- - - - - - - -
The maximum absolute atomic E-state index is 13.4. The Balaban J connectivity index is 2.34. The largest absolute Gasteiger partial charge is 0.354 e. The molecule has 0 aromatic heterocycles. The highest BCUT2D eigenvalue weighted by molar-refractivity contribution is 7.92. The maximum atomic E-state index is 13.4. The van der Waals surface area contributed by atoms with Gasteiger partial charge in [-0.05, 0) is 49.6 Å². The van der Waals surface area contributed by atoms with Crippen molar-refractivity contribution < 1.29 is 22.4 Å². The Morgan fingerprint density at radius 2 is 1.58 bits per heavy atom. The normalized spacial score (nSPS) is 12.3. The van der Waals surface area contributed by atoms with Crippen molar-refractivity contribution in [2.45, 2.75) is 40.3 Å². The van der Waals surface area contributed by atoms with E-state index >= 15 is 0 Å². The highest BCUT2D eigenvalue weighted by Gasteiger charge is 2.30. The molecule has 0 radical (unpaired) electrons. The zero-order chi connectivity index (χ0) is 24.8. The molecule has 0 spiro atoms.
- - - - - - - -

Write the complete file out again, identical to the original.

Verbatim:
The maximum absolute atomic E-state index is 13.4. The Balaban J connectivity index is 2.34. The largest absolute Gasteiger partial charge is 0.354 e. The molecule has 0 aromatic heterocycles. The highest BCUT2D eigenvalue weighted by molar-refractivity contribution is 7.92. The maximum atomic E-state index is 13.4. The van der Waals surface area contributed by atoms with Gasteiger partial charge in [-0.05, 0) is 49.6 Å². The van der Waals surface area contributed by atoms with Crippen molar-refractivity contribution < 1.29 is 22.4 Å². The Morgan fingerprint density at radius 2 is 1.58 bits per heavy atom. The normalized spacial score (nSPS) is 12.3. The van der Waals surface area contributed by atoms with Crippen molar-refractivity contribution in [2.45, 2.75) is 40.3 Å². The van der Waals surface area contributed by atoms with E-state index >= 15 is 0 Å². The highest BCUT2D eigenvalue weighted by Gasteiger charge is 2.30. The molecule has 0 radical (unpaired) electrons. The zero-order chi connectivity index (χ0) is 24.8. The molecule has 0 spiro atoms.